Mr Joseph Coates, who for 13 years held the position of headmaster at the Sydney Public School, died yesterday at his residence, 24 Park-road, Moore Park. The deceased gentleman, who had been in indifferent health for some time past, was struck down with paralysis on Tuesday. Dr. Shewen was called in, and all that medical attention could do was done, but unfortunately without any effect other than rallying his patient for a time. A second stroke about midnight completely prostrated Mr Coates and at 5 o'clock yesterday morning he breathed his last. In 1864 the deceased matriculated from Huddersfield College, and at once entered the London University, where he gained considerable distinction by winning a gold medal for history, a silver medal for classics and a gold medal for ancient and modern history. Before completing his university career he obtained an appointment as mathematical master at Newington College, on the Parramatta River, and remained there till 1872, from which time he has taken a prominent part in the educational progress of this colony, filling many important positions, including masterships at West Maitland and Fort Street Public Schools under the Council of Education. In 1877 Mr Coates went to England, and on his return was appointed headmaster of Newington College, which was shortly after - in 1880 - removed to the new building at Stanmore, where the progress was rapid and well founded, the number of pupils rising by leaps and bounds, and being almost trebled during the three years he was at the head of the institution. When in 1883 the new Public High School was established by the present Premier (Mr G.H. Reid), who at the time was Minister for Public Instruction, Mr Coates was appointed headmaster, which position he retained up to the time of his retirement in June last. The deceased, who had reached the age of 52 years, had been a prominent figure in the cricketing circles of New South Wales, and old University players have lively recollections of his prowess with both bat and ball. He has many times captained the New South Wales team in intercolonial matches, and up to the time of his death he took a great interest in cricket. On his retirement from the High School Mr Coates was made the recipient of a handsomely illuminated address by past and present pupils of the institution. He married in 1880 a daughter of Mr. Gardiner, of Gobolion, New South Wales, who, with their two children, survives him. Not only was the deceased gentleman a brilliant cricketer, he was decidedly a popular cricketer, not was his popularity confined to that circle. He had much of that tact for which Yorkshiremen are everywhere noted, and was a man who made no enemies. A shrews businessman, and an able schoolmaster he certainly was, not the least of his qualities being his singular power of influencing and controlling boys either singly or in numbers. Mr. Coates will be regretted by a large circle of friends, which he was fortunate enough to attach and keep attached to himself both in his public and private life.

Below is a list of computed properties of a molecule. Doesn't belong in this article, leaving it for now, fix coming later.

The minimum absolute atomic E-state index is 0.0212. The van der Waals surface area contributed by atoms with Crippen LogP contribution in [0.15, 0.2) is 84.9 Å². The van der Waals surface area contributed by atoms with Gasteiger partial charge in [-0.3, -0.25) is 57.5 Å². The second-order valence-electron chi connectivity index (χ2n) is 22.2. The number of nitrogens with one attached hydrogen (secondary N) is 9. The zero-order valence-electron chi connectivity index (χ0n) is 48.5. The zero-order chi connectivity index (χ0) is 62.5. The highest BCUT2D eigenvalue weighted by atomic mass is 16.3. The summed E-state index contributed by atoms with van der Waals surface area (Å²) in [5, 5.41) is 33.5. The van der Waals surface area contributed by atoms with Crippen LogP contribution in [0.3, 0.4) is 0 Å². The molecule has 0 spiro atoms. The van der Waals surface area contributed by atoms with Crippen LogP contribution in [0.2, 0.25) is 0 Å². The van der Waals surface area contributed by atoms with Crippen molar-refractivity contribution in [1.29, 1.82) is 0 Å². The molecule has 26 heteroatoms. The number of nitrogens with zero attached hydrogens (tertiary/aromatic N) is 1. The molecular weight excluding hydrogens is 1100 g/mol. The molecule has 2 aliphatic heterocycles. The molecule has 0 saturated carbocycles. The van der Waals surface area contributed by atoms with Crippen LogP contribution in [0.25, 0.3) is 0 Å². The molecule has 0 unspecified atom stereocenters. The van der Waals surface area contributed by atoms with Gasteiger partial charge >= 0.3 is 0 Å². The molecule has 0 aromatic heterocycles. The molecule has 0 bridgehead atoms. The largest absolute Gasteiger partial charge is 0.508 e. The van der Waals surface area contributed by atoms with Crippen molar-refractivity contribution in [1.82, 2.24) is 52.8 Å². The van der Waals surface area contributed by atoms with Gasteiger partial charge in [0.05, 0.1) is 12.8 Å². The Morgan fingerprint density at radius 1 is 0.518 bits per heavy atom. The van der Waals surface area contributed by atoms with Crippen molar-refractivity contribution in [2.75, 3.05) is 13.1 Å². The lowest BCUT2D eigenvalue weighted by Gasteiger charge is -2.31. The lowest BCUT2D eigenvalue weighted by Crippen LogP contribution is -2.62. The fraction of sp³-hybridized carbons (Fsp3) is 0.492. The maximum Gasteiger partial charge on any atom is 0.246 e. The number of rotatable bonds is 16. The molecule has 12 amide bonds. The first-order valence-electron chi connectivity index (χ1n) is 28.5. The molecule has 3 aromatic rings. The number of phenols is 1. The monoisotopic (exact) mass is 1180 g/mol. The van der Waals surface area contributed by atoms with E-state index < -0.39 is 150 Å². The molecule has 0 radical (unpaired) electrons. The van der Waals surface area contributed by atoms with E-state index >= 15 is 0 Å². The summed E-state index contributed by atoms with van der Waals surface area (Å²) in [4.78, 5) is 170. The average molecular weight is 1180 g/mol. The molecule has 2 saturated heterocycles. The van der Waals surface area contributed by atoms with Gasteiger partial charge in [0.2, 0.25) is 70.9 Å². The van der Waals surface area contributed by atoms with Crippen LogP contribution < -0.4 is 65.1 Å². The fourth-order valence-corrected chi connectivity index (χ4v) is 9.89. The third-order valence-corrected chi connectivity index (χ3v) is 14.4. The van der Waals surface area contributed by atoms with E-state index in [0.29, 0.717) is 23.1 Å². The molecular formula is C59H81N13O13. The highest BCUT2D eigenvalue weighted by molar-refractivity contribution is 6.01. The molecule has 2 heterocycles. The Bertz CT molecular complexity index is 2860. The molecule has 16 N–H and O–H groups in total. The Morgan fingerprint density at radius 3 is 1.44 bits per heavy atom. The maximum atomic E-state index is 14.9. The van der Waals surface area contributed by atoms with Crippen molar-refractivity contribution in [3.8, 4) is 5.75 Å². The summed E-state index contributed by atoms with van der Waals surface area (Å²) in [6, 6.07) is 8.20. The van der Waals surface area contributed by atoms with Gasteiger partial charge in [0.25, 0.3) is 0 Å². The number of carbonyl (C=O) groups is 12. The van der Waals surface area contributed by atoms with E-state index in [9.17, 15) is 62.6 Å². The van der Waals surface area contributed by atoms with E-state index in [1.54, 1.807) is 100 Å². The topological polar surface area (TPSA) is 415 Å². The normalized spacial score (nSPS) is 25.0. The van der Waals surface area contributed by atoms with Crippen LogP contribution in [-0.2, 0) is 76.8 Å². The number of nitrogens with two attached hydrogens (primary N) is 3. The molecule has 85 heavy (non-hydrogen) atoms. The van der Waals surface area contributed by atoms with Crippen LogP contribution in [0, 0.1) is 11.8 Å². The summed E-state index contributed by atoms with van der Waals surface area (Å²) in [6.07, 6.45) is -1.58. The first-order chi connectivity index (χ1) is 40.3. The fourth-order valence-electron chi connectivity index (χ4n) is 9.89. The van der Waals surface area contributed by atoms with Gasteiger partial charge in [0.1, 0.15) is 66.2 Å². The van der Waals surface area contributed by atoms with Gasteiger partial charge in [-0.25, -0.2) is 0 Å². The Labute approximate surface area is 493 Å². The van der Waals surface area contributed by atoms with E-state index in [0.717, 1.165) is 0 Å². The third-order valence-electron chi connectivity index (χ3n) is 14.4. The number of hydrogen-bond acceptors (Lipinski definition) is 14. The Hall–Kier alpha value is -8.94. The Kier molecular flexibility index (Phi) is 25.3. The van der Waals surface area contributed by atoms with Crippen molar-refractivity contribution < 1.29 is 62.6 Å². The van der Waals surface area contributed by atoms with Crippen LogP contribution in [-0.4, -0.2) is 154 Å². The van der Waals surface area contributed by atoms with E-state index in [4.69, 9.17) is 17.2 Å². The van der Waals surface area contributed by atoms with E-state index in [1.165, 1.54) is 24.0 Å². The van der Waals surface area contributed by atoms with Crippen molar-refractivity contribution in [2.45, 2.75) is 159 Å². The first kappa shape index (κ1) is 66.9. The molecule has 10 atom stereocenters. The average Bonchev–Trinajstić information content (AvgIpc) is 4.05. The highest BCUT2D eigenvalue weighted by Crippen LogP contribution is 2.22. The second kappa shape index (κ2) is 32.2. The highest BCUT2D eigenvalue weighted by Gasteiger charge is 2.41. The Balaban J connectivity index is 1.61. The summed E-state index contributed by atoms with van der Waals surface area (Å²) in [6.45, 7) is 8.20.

Source: The SMH Thu 10 Sep 1896
223. John Greville Lamrock
John and Thelma were divorced in 1928